City Of Remnants – Damn, It Feels Good To Be A Space Gangster

Anyone who has been reading the Circus for any length of time will soon realize that there are very few games that I appreciate more than what Ken B., of Fortress: AT fame, coined as “Dudes on a Map” (DoaM) games. There’s just something about the idea of having a group of friends playing a game for several hours, using long-term gambits and overarching strategies to take control of the known universe. I have a hard-on for these kinds of games, and one that cannot be squashed, not even by a cold shower or Machinist’s hammer. Risk Legacy, Ikusa, Conquest of Nerath, and now, City of Remnants from Plaid Hat Games, are all recent examples of this style of play. And, surprisingly, it is also one of the most underrated and least mentioned DoaM games of all time. Yes, it is that good.

The game is set in what amounts to a futuristic prison city that was created for the sole purpose of storing the survivors from a malicious alien race’s perpetual war of conquest. Like most prisons, this one is a melting pot where profit-minded individuals banded together to form gangs, kill rivals, steal stuff, and the best part, create giant factories that spew out drugs. Yeah, that’s right, it is absolutely a game about drug-dealing space gangsters, which is utterly awesome in every way. It really doesn’t get much better than that in this life.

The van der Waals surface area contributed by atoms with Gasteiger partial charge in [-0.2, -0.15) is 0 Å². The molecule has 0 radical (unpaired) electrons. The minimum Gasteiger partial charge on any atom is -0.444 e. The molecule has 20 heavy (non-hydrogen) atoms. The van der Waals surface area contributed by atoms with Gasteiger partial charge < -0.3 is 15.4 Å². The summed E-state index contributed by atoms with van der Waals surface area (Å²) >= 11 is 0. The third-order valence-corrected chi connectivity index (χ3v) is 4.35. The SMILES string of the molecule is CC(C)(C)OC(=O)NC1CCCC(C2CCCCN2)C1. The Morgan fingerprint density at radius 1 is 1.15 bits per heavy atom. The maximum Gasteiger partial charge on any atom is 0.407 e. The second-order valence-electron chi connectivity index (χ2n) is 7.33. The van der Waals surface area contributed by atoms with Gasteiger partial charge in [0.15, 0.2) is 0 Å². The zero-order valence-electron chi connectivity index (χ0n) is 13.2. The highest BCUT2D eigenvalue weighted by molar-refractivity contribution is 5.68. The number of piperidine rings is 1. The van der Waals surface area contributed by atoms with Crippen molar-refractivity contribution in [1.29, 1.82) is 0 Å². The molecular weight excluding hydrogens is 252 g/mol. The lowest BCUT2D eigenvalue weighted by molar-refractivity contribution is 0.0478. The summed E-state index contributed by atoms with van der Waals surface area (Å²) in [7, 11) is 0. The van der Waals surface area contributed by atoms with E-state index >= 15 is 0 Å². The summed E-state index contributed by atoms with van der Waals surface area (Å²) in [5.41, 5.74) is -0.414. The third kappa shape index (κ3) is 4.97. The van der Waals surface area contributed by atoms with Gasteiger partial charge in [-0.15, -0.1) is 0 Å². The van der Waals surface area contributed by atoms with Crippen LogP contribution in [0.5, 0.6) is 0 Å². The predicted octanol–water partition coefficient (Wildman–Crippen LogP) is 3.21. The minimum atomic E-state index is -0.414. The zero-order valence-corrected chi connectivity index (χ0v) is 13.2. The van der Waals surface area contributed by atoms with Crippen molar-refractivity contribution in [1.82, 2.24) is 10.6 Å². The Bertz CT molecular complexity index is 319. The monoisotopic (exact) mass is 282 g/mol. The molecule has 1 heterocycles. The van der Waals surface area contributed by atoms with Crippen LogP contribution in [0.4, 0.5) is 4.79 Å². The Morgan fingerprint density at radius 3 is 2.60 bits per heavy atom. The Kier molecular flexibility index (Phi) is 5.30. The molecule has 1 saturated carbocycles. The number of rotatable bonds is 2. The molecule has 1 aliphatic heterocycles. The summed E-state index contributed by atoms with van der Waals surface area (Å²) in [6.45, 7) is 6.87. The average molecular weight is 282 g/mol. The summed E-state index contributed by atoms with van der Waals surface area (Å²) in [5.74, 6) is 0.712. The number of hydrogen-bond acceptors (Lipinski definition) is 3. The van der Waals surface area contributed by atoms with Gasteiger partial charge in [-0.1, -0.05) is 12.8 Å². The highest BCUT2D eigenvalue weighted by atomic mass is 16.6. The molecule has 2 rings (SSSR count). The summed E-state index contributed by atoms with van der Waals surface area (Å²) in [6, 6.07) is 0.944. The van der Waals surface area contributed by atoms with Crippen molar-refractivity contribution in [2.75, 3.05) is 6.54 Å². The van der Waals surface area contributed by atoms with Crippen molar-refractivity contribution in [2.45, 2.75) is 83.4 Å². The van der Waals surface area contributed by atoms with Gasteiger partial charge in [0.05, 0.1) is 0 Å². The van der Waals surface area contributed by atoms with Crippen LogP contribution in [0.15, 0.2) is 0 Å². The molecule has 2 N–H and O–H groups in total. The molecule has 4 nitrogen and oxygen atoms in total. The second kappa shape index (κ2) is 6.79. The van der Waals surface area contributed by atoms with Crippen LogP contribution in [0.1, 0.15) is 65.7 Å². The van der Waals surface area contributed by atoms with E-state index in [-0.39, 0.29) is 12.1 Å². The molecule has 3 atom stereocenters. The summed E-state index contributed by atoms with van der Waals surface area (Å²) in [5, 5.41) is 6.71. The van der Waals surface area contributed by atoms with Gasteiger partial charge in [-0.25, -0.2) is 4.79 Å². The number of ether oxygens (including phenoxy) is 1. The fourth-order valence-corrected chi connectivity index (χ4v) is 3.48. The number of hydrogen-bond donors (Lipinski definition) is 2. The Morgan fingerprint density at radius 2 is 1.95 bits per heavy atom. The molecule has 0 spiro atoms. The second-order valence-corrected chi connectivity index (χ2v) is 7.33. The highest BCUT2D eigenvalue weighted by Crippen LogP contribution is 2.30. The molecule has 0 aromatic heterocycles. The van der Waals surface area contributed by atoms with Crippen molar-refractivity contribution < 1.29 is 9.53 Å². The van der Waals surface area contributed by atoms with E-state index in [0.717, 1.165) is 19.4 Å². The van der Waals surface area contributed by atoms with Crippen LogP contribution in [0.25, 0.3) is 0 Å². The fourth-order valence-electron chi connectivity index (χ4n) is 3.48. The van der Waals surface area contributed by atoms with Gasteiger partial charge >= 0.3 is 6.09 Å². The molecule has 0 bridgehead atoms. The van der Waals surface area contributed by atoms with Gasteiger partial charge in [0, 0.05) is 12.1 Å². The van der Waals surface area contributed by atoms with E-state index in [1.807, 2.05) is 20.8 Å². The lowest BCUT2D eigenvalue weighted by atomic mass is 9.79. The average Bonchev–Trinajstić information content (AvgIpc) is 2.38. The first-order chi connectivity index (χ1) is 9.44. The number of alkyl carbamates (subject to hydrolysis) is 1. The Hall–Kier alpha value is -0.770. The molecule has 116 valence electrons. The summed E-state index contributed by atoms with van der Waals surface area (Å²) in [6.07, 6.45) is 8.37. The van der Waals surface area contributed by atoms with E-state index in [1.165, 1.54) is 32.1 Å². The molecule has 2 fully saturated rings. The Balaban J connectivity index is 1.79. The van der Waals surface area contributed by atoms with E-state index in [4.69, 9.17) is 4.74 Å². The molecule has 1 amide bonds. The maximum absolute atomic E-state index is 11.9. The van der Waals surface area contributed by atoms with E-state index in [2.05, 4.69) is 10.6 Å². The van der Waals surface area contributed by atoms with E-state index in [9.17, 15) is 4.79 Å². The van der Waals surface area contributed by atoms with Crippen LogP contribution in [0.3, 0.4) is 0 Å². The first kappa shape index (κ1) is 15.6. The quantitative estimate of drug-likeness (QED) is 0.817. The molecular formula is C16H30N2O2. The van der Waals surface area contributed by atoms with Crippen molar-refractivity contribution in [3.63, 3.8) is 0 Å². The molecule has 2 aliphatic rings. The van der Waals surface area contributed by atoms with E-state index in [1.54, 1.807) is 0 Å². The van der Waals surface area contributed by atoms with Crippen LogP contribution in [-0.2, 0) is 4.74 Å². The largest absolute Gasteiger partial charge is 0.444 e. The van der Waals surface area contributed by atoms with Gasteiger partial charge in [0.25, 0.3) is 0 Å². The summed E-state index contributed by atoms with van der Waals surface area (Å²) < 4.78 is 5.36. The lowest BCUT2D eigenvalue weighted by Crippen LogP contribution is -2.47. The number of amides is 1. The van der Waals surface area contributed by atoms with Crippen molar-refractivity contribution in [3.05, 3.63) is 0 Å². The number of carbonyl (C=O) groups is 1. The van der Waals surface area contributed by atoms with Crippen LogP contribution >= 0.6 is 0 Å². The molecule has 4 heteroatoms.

From a mechanical perspective, City of Remnants is a race for victory points, with multiple paths available to achieve that goal. Several factors come into the fold in order to be more effective, one of which is an “influence” mechanic that rewards having a large gang, an effective drug production and distribution network, and simply having a lot of money. The more influence you have, the more effective you can be, and this is abstracted via a points system that represents not only your influence, but the strength of your available actions. Higher influence allows you to move more miniatures about the board per round, which in turn allows you to expand your criminal enterprise more swiftly as well as make your gang army more effective in combat. The system is so smartly designed that it’s a joy to play from virtually every perspective, with everyone’s singular complaint being that the game is slightly too long. That said, you can shorten the length by lowering the amount of available victory points, and I’d add one more complaint: there’s a rather steep learning curve despite the rule book being well organized and written in an intelligent, intuitive manner.